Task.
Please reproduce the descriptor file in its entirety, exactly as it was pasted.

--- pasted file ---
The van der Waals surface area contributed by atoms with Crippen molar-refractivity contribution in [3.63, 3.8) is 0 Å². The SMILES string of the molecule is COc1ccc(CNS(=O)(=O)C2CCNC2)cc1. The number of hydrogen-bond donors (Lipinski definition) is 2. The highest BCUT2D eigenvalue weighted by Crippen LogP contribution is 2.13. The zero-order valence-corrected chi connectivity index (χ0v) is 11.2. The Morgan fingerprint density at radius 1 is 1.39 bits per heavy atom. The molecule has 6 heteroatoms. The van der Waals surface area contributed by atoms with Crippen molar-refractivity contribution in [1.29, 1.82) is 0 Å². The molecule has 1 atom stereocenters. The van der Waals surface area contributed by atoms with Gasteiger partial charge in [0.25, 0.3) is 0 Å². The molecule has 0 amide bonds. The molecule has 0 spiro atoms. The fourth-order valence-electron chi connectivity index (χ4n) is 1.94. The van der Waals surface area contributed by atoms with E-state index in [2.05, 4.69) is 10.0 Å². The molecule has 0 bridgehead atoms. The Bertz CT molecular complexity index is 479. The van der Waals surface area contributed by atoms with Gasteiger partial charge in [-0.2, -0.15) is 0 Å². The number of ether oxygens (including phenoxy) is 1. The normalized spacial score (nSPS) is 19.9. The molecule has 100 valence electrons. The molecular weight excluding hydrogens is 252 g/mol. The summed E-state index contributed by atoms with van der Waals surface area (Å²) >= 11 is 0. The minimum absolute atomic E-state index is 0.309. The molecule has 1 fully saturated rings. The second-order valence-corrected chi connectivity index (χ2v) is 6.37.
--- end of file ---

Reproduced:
The van der Waals surface area contributed by atoms with Crippen molar-refractivity contribution in [3.63, 3.8) is 0 Å². The SMILES string of the molecule is COc1ccc(CNS(=O)(=O)C2CCNC2)cc1. The number of hydrogen-bond donors (Lipinski definition) is 2. The highest BCUT2D eigenvalue weighted by Crippen LogP contribution is 2.13. The zero-order valence-corrected chi connectivity index (χ0v) is 11.2. The Morgan fingerprint density at radius 1 is 1.39 bits per heavy atom. The molecule has 6 heteroatoms. The van der Waals surface area contributed by atoms with Crippen molar-refractivity contribution in [1.29, 1.82) is 0 Å². The molecule has 1 atom stereocenters. The van der Waals surface area contributed by atoms with Gasteiger partial charge in [0.25, 0.3) is 0 Å². The molecule has 0 amide bonds. The molecule has 0 spiro atoms. The fourth-order valence-electron chi connectivity index (χ4n) is 1.94. The van der Waals surface area contributed by atoms with E-state index in [2.05, 4.69) is 10.0 Å². The molecule has 0 bridgehead atoms. The Bertz CT molecular complexity index is 479. The van der Waals surface area contributed by atoms with Gasteiger partial charge in [-0.2, -0.15) is 0 Å². The number of ether oxygens (including phenoxy) is 1. The normalized spacial score (nSPS) is 19.9. The molecule has 100 valence electrons. The molecular weight excluding hydrogens is 252 g/mol. The summed E-state index contributed by atoms with van der Waals surface area (Å²) >= 11 is 0. The minimum absolute atomic E-state index is 0.309. The molecule has 1 fully saturated rings. The second-order valence-corrected chi connectivity index (χ2v) is 6.37.